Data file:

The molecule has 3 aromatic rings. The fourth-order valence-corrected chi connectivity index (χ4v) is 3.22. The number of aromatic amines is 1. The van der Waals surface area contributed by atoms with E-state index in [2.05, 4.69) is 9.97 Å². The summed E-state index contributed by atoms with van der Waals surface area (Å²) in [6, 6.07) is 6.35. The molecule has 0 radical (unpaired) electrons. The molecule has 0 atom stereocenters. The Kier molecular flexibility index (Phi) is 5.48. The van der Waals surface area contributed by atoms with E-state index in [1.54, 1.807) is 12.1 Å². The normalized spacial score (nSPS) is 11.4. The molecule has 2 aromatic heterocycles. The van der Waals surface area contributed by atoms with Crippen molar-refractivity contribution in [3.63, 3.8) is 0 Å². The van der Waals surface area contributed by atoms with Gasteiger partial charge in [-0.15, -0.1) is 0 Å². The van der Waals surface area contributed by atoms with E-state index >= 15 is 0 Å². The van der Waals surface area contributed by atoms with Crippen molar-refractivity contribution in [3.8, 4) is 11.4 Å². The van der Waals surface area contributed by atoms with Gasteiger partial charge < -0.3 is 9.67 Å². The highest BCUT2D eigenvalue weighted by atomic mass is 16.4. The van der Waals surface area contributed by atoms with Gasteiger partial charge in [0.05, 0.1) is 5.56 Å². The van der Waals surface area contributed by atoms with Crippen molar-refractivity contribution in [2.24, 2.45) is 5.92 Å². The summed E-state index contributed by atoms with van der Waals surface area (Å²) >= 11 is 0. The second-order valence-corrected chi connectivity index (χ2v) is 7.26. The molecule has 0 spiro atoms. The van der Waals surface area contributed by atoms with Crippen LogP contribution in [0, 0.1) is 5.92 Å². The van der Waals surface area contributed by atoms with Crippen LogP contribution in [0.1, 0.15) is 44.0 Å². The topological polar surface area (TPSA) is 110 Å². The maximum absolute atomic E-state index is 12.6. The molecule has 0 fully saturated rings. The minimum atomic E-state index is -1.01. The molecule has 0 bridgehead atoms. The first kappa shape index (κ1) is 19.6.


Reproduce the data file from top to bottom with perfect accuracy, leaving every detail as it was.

The molecule has 3 aromatic rings. The fourth-order valence-corrected chi connectivity index (χ4v) is 3.22. The number of aromatic amines is 1. The van der Waals surface area contributed by atoms with E-state index in [2.05, 4.69) is 9.97 Å². The summed E-state index contributed by atoms with van der Waals surface area (Å²) in [6, 6.07) is 6.35. The molecule has 0 radical (unpaired) electrons. The molecule has 0 atom stereocenters. The Kier molecular flexibility index (Phi) is 5.48. The van der Waals surface area contributed by atoms with E-state index in [1.54, 1.807) is 12.1 Å². The normalized spacial score (nSPS) is 11.4. The molecule has 2 aromatic heterocycles. The van der Waals surface area contributed by atoms with Crippen molar-refractivity contribution in [3.63, 3.8) is 0 Å². The van der Waals surface area contributed by atoms with Gasteiger partial charge in [-0.15, -0.1) is 0 Å². The van der Waals surface area contributed by atoms with E-state index >= 15 is 0 Å². The van der Waals surface area contributed by atoms with Crippen molar-refractivity contribution in [3.8, 4) is 11.4 Å². The van der Waals surface area contributed by atoms with Gasteiger partial charge < -0.3 is 9.67 Å². The highest BCUT2D eigenvalue weighted by atomic mass is 16.4. The van der Waals surface area contributed by atoms with Gasteiger partial charge in [0.05, 0.1) is 5.56 Å². The van der Waals surface area contributed by atoms with Crippen molar-refractivity contribution in [2.24, 2.45) is 5.92 Å². The summed E-state index contributed by atoms with van der Waals surface area (Å²) >= 11 is 0. The second-order valence-corrected chi connectivity index (χ2v) is 7.26. The molecule has 0 spiro atoms. The van der Waals surface area contributed by atoms with Crippen LogP contribution in [0, 0.1) is 5.92 Å². The van der Waals surface area contributed by atoms with Crippen LogP contribution in [0.1, 0.15) is 44.0 Å². The topological polar surface area (TPSA) is 110 Å². The maximum absolute atomic E-state index is 12.6. The molecule has 0 fully saturated rings. The minimum atomic E-state index is -1.01. The molecule has 0 bridgehead atoms. The first kappa shape index (κ1) is 19.6.